Some people say that this is racist prejudice. Some people say that it is a matter of circumstance and national origin or culture has little to do with it.

Somebody tell me what is going on.

I think I just need to get out into the countryside. All urban areas are cease pits of violence, crime, and disaster. To walk in the hills is to be away from all of this.

Wade from Vagabond Journey.com
Barva, Costa Rica
January 31, 2007

Filed under: Central America, Costa Rica, Travel Problems

About the Author:

I am the founder and editor of Vagabond Journey. I’ve been traveling the world since 1999, through 91 countries. I am the author of the book, Ghost Cities of China and have written for The Guardian, Forbes, Bloomberg, The Diplomat, the South China Morning Post, and other publications. has written 3705 posts on Vagabond Journey. Contact the author.

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8 comments… add one

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  • alf November 23, 2011, 2:21 pm

    A Costa Rican here.

    Costa Rica has such huge contradictions. In school we get the same sales pitch the country gives to its visitors: this is paradise! it is safe, it is peaceful.

    Yet, we have the most cell-like houses in the world I think. People don’t go out late at night. We are victims of a collapsed police and justice system, and people are paranoid and scared. Why else would your house look like that if you are not terrified of whatever might be outside?

    Yet, the sales pitch is so well installed in the citizenry wiring, they look at you funny if you say you want to travel. ‘Isn’t it too dangerous to go to former Yugoslavian countries?’ ‘Why go to Germany? they are racists’ (while they display an irrational xenophobia to Nicaraguans and Colombians). ‘African countries are just too dangerous! Didn’t you watch The Last King of Scotland?’. To make this worse, the country keeps coming out as ‘the happiest country on Earth’ in magazine articles all over the world somehow. These people really do think they live in the best country in the world, the happiest, the safest, wealthy enough to have a reasonable life quality. They think the downsides are part of the deal: living behind bars, not honking at other cars because you might get shot, not complaining because the richest ones don’t pay any taxes, and voting for the same two political parties (comprised of those aforementioned rich guys) again because they didn’t steal that much.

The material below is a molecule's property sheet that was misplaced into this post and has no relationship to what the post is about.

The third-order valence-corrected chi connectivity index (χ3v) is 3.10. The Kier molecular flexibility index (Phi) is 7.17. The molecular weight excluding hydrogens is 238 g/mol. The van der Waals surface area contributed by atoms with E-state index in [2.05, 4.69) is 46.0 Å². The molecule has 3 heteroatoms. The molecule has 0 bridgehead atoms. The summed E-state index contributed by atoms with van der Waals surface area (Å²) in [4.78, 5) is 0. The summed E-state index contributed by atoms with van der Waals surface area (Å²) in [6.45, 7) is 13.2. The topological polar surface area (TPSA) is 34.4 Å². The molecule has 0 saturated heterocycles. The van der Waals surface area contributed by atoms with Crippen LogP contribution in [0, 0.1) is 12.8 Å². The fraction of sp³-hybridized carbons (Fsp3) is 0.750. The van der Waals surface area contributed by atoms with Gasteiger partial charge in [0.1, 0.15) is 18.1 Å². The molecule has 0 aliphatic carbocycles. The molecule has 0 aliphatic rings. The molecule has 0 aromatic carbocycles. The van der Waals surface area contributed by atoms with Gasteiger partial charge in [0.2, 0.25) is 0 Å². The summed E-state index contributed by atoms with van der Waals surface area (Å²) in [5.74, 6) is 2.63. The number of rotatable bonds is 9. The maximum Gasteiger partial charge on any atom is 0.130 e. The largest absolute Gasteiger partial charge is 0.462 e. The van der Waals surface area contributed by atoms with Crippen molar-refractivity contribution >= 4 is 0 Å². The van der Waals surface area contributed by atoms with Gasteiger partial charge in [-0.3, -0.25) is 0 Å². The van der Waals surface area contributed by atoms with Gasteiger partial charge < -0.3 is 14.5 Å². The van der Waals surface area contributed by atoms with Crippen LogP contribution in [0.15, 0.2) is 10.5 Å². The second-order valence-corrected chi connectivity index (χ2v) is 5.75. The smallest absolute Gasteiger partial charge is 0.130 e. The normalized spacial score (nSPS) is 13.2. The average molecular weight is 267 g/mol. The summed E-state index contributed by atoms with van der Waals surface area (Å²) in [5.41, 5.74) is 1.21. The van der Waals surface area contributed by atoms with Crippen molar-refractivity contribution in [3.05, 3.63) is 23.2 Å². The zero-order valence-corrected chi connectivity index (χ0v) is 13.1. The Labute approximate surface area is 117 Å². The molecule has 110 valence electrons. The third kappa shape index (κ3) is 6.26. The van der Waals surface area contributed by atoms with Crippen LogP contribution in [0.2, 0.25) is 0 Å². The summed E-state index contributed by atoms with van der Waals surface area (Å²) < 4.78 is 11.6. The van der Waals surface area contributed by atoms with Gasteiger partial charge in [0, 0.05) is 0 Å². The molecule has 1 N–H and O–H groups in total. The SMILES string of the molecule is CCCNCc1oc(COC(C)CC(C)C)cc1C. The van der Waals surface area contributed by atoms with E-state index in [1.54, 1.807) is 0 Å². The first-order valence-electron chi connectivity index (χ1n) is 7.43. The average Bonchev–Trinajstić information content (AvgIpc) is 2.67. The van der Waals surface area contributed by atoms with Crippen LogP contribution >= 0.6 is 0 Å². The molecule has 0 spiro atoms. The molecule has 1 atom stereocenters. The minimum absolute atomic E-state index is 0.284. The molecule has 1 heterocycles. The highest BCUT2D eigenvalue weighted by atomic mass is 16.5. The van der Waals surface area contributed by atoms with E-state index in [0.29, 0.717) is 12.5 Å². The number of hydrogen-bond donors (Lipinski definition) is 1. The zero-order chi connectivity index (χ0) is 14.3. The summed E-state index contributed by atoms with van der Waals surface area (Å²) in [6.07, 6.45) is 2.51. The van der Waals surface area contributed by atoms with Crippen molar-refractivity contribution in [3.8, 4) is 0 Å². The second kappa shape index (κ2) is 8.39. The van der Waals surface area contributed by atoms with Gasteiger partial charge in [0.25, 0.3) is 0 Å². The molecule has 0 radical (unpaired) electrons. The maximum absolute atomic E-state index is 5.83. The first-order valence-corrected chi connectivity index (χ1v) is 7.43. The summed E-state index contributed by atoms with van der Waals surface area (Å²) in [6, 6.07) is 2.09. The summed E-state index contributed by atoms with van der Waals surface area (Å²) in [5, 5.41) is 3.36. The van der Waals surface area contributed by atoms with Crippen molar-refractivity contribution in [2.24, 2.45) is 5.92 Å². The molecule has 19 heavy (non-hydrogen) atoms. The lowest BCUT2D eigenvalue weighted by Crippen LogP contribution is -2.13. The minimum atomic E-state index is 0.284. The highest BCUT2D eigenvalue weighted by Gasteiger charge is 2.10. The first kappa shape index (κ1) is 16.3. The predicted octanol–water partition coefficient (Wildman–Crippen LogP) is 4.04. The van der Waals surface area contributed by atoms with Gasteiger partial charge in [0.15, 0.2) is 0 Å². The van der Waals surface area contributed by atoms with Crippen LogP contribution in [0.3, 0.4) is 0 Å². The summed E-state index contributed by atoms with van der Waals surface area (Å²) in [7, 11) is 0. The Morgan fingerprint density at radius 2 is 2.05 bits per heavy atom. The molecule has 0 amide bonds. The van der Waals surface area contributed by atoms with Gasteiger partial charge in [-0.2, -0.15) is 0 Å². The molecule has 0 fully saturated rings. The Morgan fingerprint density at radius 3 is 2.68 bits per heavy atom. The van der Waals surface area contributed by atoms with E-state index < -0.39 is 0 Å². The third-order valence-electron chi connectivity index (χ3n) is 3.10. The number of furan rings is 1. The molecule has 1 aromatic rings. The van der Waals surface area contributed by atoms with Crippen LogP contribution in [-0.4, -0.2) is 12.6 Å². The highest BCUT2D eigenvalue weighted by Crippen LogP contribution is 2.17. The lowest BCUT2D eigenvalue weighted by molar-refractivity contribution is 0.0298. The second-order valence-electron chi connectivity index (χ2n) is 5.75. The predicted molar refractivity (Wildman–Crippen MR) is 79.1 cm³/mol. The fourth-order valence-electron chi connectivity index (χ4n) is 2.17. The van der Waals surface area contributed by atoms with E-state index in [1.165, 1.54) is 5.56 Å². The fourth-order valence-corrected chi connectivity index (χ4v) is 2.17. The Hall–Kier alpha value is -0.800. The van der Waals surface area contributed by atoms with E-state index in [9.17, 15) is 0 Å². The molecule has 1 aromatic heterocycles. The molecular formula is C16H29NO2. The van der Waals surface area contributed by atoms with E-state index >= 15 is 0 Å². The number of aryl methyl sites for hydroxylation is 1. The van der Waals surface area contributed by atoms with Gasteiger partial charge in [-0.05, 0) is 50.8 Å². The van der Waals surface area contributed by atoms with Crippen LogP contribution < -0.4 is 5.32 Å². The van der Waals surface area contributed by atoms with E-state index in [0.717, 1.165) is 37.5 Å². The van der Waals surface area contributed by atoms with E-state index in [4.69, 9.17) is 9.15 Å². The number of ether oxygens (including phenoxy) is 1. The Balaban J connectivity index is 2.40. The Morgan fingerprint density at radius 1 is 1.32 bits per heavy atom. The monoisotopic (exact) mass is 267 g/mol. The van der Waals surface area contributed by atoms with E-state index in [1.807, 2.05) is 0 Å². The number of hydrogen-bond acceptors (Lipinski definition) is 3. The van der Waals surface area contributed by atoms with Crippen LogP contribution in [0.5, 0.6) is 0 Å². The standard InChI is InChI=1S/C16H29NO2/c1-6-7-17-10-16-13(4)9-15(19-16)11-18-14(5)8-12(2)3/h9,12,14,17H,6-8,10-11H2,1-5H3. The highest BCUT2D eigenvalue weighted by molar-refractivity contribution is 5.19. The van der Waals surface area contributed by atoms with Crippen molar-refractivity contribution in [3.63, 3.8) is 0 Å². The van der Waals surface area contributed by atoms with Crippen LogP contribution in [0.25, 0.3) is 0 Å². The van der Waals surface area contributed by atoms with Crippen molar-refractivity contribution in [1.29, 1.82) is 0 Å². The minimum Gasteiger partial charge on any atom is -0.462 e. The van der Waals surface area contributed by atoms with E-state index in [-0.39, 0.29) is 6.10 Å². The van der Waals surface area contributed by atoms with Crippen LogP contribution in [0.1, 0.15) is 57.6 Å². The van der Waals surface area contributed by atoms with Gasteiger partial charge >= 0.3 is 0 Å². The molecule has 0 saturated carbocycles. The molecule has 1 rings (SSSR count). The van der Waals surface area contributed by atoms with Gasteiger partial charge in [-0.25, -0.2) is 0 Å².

In fact, I know no Costa Ricans that are world nomads. Some go out once every few years, to USA, London, Paris, Rome, never off the beaten path. We are a lot like hobbits, never going out of the Shire, while we disregard how big the world is outside.

    Funny creatures, the Costa Ricans.

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    • Wade Shepard November 24, 2011, 11:43 am

      Thanks for this, Alf,

      It is sometimes difficult to know when traveling and writing if your impressions of a place are representative of the whole or if maybe you’ve had some atypical experiences, or maybe you’re just way off. I suppose I stayed for a somewhat extended time in some places in Costa Rica that are not really tourist destinations, and this is what really shocked me: the people live in fear, and, often, that fear is warranted. It was amazing the frequency of people that I knew personally who were robbed, held up at gun point, were kidnapped, had groups of armed men break into their homes. This stuff is normal in the newspapers, but when you actually know the victims you can really see the reality of such incidents. I have said this often, but I’ve been to Haiti, El Salvador, Colombia, lots of countries that are suppose to be far more dangerous than Costa Rica, but it the latter country that really stands out as being problematic. You’re right, the police system is virtually non-existent. What is worse is that everyone seems to know it. When people are being held up at knife point in broad daylight out in the open in front of a Burger King, there is little fear of the cops. Where I’ve stayed crime prevention was done on a community level, were the citizens would essentially form impromptu lynch mobs to combat thieves, but this did not really even seem to be effective enough. I can really see the security culture of Costa Rica going the same way as San Salvador, where people put up gates not only around their own homes but their entire neighborhoods as well. It is sad, man, it is real sad when a country’s police force basically just ceases doing its jobs and everyone leaves the population at the expense of, basically, anyone who wants to pick up a knife or gun and go searching for a quick payday.